Tuesday, December 22nd, 2015

Symantec Report Predicts Increase in Cyber Threats

Narada Desk | December 22, 2015 5:30 pm Print


You may want to brace some extra security measures for your digital devices this New Year, with the US software firm Symantec Corporation warning of increased cyber threat possibilities. According to the firm’s security intelligence team, there will be considerable threats to Apple devices, Internet of Things and critical infrastructure.

In the report titled “The Internet Security Threat Report (ISTR) Volume 20, the battle between ransomware gangs and malware distribution networks will heat up, the need for biometric security would grow, the need for encryption will escalate and the cyber-attacks and data breaches will drive the need for cyber insurance.

To go by the report, the boom in use of biometrics in the past two years will further grow with the main industry players implementing new capacity additions with new sensors in devices and with adoption of biometric authentication frameworks. This would provide better user security provisions, with a highly enhanced convenience for device unlocking, purchasing and payments.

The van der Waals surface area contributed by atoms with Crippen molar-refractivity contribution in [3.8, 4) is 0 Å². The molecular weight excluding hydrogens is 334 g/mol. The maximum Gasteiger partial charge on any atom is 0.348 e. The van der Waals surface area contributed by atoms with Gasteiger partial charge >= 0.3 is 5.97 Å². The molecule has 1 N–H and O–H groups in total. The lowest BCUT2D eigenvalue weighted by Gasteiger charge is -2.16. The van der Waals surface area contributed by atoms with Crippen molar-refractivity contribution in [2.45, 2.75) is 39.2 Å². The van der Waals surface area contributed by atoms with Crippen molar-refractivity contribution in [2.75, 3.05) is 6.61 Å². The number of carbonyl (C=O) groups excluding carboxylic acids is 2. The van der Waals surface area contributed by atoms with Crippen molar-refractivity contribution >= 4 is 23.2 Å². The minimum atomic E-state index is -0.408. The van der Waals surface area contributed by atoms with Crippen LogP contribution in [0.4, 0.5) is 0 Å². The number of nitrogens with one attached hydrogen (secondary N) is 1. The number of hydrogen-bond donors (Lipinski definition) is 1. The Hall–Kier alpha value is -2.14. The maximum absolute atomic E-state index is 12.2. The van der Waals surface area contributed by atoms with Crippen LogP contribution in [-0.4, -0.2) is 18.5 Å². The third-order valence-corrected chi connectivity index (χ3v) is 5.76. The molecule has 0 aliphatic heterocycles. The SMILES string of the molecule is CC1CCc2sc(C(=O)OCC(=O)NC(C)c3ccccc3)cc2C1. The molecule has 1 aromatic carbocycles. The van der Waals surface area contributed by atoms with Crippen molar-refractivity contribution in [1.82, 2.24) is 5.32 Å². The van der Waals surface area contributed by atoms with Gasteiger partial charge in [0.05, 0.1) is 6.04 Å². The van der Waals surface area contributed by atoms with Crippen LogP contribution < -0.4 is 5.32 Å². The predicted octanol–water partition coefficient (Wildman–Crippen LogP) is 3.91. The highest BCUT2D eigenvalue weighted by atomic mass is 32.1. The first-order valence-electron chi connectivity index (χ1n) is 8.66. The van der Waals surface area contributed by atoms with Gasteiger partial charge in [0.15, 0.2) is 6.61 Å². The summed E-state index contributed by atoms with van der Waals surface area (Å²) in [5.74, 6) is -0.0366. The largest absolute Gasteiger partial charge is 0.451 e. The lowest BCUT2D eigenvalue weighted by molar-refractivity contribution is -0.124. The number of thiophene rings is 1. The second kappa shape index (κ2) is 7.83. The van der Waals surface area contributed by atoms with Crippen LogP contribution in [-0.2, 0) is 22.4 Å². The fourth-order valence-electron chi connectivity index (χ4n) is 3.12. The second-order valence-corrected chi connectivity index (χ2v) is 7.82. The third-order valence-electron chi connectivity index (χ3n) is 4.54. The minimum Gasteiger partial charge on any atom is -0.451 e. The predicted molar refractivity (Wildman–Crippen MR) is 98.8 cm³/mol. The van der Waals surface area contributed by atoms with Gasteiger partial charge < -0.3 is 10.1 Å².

The increase in usage of Apple devices, which account for around 13.5% of global smartphone shipments, would see a rise in the level of Apple-related malware infections – bursting the perception that Apple devices are “free from malware”.

The report cites the need to improve security for Internet of Things, or a network of things embedded with electronics, software, sensors and network connectivity which enable these objects to collect and exchange data. Their vulnerability towards infections and new malware threats are expected to rise in the coming years.

Predictions also indicates to increased attack on critical infrastructure due to cyber warfare campaigns and operations by nations and other actors. It says the need of encryption of data would increase with the rise of communication and interaction between people and systems over insecure and vulnerable networks like the Internet.